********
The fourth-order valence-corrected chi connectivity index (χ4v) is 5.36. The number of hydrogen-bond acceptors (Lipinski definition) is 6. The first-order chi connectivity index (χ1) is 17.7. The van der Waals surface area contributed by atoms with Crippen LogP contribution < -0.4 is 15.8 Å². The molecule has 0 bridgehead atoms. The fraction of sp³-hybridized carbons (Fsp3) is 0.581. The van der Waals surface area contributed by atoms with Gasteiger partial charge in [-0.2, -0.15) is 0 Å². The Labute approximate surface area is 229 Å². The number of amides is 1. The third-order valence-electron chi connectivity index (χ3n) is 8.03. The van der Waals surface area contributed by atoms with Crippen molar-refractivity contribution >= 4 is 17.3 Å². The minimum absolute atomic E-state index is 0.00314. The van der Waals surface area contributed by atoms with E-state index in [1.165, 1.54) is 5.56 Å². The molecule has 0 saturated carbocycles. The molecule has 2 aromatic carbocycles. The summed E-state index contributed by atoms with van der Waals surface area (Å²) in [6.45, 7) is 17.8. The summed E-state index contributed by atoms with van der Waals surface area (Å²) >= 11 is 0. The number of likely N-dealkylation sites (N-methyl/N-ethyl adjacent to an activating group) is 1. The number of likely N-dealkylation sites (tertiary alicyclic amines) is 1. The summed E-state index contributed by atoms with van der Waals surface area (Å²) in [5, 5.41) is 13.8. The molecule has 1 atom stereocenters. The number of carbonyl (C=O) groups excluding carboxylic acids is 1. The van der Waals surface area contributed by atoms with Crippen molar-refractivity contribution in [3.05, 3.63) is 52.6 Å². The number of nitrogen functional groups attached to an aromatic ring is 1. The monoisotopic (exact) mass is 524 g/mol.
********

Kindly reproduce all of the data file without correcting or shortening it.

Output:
The fourth-order valence-corrected chi connectivity index (χ4v) is 5.36. The number of hydrogen-bond acceptors (Lipinski definition) is 6. The first-order chi connectivity index (χ1) is 17.7. The van der Waals surface area contributed by atoms with Crippen LogP contribution < -0.4 is 15.8 Å². The molecule has 0 bridgehead atoms. The fraction of sp³-hybridized carbons (Fsp3) is 0.581. The van der Waals surface area contributed by atoms with Gasteiger partial charge in [-0.2, -0.15) is 0 Å². The Labute approximate surface area is 229 Å². The number of amides is 1. The third-order valence-electron chi connectivity index (χ3n) is 8.03. The van der Waals surface area contributed by atoms with Crippen molar-refractivity contribution >= 4 is 17.3 Å². The minimum absolute atomic E-state index is 0.00314. The van der Waals surface area contributed by atoms with E-state index in [1.165, 1.54) is 5.56 Å². The molecule has 0 saturated carbocycles. The molecule has 2 aromatic carbocycles. The summed E-state index contributed by atoms with van der Waals surface area (Å²) in [6.45, 7) is 17.8. The summed E-state index contributed by atoms with van der Waals surface area (Å²) >= 11 is 0. The number of likely N-dealkylation sites (N-methyl/N-ethyl adjacent to an activating group) is 1. The number of likely N-dealkylation sites (tertiary alicyclic amines) is 1. The summed E-state index contributed by atoms with van der Waals surface area (Å²) in [5, 5.41) is 13.8. The molecule has 1 atom stereocenters. The number of carbonyl (C=O) groups excluding carboxylic acids is 1. The van der Waals surface area contributed by atoms with Crippen molar-refractivity contribution in [3.05, 3.63) is 52.6 Å². The number of nitrogen functional groups attached to an aromatic ring is 1. The monoisotopic (exact) mass is 524 g/mol.